Brazilian recycling workers are leading a six-continent movement toward zero waste, a new kind of economy that puts a premium on environmental justice, good for people and the planet. Read the story here. The story is part 1 of a four-article “Other Worlds Are Possible” series on “Cultivating Climate Justice” which tells the stories of community groups on the frontlines of the pollution, waste and climate crises, working together for systems change. United across six continents, these grassroots groups are defending community rights to clean air, clean water, zero waste, environmental justice, and good jobs. They are all members of the Global Alliance for Incinerator Alternatives, a network of over 800 organizations from 90+ countries.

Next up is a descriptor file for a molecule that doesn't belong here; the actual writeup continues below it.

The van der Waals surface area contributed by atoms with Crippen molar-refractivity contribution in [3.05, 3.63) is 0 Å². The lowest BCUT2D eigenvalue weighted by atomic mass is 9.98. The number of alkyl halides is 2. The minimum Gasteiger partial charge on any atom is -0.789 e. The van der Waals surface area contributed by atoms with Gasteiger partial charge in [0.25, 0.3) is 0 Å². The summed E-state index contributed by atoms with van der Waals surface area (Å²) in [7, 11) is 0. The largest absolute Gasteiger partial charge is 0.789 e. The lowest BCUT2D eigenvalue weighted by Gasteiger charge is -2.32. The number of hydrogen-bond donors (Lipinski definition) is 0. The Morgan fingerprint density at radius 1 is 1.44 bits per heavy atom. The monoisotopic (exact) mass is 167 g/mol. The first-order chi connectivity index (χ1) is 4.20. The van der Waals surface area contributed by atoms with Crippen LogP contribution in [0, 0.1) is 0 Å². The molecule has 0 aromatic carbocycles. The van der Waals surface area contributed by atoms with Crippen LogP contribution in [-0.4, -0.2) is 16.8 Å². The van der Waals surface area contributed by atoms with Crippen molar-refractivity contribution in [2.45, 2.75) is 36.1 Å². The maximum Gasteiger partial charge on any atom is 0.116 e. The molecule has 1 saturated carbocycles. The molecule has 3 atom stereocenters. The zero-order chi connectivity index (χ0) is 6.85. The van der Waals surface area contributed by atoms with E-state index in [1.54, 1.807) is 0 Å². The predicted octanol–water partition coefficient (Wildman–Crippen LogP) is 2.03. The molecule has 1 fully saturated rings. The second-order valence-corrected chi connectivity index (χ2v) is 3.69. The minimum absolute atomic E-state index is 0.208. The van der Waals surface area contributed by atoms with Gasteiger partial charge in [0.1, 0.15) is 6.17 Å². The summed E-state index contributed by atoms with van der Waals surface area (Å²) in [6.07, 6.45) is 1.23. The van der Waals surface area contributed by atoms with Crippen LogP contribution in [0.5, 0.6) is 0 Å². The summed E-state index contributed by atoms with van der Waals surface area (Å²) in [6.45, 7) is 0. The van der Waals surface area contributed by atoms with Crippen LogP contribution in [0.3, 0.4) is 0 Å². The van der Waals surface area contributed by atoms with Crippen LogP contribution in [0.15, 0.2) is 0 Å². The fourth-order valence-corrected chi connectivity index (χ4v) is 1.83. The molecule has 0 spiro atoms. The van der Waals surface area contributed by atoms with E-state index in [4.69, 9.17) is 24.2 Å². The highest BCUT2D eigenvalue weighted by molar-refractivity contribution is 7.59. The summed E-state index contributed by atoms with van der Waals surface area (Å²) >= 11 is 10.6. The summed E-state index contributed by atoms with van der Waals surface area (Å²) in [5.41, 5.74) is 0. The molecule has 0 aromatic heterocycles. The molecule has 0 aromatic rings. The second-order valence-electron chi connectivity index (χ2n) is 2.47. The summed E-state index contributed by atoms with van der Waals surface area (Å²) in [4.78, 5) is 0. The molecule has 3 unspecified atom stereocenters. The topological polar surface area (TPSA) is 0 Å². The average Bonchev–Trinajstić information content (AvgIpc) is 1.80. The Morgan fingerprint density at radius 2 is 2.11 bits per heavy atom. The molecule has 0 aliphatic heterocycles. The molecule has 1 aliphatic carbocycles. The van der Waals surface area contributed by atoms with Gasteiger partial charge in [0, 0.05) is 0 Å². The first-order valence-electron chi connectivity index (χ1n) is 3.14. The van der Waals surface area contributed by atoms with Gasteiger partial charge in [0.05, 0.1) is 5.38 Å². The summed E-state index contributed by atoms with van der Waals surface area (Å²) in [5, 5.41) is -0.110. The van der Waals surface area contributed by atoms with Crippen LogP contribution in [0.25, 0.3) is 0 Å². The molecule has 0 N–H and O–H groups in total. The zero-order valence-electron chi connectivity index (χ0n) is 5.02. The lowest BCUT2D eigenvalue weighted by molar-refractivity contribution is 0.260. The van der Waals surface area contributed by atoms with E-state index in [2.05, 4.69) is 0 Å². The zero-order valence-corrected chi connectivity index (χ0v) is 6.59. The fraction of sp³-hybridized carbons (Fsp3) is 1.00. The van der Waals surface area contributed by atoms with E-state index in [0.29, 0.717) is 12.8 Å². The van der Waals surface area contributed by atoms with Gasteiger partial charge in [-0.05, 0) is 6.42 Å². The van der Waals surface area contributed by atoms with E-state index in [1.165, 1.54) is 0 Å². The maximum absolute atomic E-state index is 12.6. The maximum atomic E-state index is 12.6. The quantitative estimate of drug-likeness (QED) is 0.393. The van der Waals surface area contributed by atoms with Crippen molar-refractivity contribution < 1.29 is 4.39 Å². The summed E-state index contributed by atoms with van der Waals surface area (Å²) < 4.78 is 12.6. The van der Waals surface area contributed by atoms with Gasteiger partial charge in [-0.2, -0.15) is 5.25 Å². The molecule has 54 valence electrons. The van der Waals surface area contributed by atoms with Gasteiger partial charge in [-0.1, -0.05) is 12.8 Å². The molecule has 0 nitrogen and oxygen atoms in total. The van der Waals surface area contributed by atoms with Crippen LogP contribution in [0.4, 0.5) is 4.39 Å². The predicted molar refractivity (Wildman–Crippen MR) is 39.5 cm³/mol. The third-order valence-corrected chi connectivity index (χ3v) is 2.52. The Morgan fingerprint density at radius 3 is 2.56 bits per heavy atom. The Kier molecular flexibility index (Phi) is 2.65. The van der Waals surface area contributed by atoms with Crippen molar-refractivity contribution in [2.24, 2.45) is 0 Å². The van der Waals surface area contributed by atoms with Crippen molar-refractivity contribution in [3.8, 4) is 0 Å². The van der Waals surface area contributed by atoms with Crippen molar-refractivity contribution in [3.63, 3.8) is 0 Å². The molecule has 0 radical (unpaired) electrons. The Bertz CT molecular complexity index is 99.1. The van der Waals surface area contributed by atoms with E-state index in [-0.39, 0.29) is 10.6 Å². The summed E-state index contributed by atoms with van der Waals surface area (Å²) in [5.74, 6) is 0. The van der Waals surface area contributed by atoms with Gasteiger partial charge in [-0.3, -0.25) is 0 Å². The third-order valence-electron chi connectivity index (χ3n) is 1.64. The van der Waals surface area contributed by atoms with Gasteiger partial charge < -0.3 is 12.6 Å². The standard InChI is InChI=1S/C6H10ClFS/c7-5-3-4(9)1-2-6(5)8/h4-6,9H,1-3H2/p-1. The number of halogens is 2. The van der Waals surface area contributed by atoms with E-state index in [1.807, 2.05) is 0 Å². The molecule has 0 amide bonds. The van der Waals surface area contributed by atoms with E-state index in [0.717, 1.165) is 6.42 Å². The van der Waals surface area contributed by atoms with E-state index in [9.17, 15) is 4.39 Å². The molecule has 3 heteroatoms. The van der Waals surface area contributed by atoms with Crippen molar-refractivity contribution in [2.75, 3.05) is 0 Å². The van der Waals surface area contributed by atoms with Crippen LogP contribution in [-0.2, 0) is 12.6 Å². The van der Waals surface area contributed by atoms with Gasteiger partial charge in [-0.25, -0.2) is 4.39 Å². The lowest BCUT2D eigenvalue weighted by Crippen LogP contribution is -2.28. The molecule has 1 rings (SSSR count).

According to the organization WIEGO, Women in Informal Employment: Globalizing and Organizing, “Little research exists about gender relations and divisions among waste pickers. A collaborative project involving waste pickers in Latin America seeks to shed light on the multiple levels of discrimination that women waste pickers face and their needs.
“In 2012, the Latin American Waste Pickers’ Network (Red Lacre), the National Movement of Waste Pickers in Brazil (MNCR), and Women in Informal Employment: Globalizing and Organizing (WIEGO) agreed on the importance of opening up a dialogue about gender in the context of waste picking or informal recycling. An existing relationship with the Center for Study and Research on Women (NEPEM) of the Federal University of Minas Gerais (UFMG) allowed these groups to start a pilot project in the state of Minas Gerais, Brazil. Later INSEA, an NGO, joined the project.”